In Official Reports, You’d Never Know It Was Pasteurized Dairy Making People Sick
It seems that almost any outbreak of illnesses potentially involving raw milk products prompts handwringing by the media, the U.S. Centers for Disease Control (CDC), and U.S. Food and Drug Administration (FDA), not to mention state and local public health agencies. I have yet to see a mainstream media article about raw dairy that doesn’t include warnings from federal or local public health officials about its dangers.
Yet when people get sick from pasteurized dairy products, it’s a whole different ball game. We saw that in the article discussed following my previous post, about illnesses from bad milk among children at a Henrico County school in Virginia. There wasn’t even a mention that the milk was pasteurized. And can you imagine any media reporting on illnesses from raw milk, that the victims “exhibited ‘mild gastrointestinal symptoms’ that passed quickly”? Certainly if I said it, I’d be excoriated by raw milk opponents as totally insensitive and biased, especially since it was children who were sickened.
This minor example of the reporting double standard turns up repeatedly. I just examined official government reports (one from CDC and the other from FDA) on two of the most recent pasteurized-dairy outbreaks, involving cheese, one from a Wisconsin producer and the other from a Delaware producer. Here are a few things I noticed:
-The reports never mention pasteurized milk. It’s just cheese that got the people sick. At the end of one of the reports, it mentions potential problems in the production facilities that could have led to the contamination.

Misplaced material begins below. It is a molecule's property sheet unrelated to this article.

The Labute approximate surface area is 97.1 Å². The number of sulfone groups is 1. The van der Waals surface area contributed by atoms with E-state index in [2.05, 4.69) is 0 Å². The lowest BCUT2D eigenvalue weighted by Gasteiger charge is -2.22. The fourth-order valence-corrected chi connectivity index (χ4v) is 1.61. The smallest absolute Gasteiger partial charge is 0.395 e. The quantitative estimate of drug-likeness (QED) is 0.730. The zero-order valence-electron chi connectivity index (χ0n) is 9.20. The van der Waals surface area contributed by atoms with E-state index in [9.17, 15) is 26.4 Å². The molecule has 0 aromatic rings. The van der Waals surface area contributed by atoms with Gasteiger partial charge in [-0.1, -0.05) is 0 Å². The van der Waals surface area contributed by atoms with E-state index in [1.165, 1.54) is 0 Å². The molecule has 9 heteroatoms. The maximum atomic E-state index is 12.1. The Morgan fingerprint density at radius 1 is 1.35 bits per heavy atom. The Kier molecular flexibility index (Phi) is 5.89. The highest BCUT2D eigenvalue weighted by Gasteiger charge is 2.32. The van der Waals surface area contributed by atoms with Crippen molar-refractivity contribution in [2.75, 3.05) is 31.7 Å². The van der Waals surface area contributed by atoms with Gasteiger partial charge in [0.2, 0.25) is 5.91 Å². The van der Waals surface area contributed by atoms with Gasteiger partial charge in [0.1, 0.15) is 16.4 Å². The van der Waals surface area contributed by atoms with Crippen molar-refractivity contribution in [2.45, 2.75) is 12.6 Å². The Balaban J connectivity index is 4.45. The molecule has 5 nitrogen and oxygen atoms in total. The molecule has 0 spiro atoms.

-The illnesses, all from listeria monocytogenes, were very serious. In the case of the Wisconsin illnesses from Crave Brothers Farmstead Cheese, each of the six people sickened was hospitalized, and one of them died. In the case of the Delaware cheese illnesses, from Roos Foods, seven of the eight people made ill were hospitalized, and one died. Gee, two deaths in two pasteurized dairy outbreaks within the last year, and very little fuss. And outbreaks in which more than 90 per cent of those made ill wind up in the hospital is highly unusual.
-They downplay illnesses involving children. The description of the Roos Foods outbreak from the FDA is particularly interesting in its wordsmithing. The reality is that three infants became very sick, but here is how the FDA describes the eight illnesses: "Five of the illnesses were related to a pregnancy; two of these were diagnosed in two mother–newborn pairs, and one in only the newborn. The three other illnesses occurred among adults. One death was reported in California.” So two illnesses in newborns are air-brushed as occurring in “mother-newborn pairs.” And how old was the individual who died? No word on that, so I suppose you have to use your imagination; my guess is that if it had been an adult, FDA would have said so.
One other thing: there’s no mention at all that illnesses from listeria in raw-milk cheese are quite rare. And there hasn’t been a listeria illness from fluid raw milk in at least a decade.
And can you imagine if there had been two deaths from raw dairy products within the last year? Why, you’d never hear the end of it.
Now, Real Raw Milk Facts, the anti-raw-milk web site, to its credit, breaks out illnesses and deaths from pasteurized dairy products. As you can see, the Crave Brothers and Roos Foods outbreaks have pushed pasteurized cheese illnesses since 1998 to over 600, and total pasteurized dairy deaths to ten. Not exactly the safety guarantee we have been led to expect.
All goes to show that you have to read the media and government reports on raw and pasteurized dairy much differently. I think it’s called a double standard.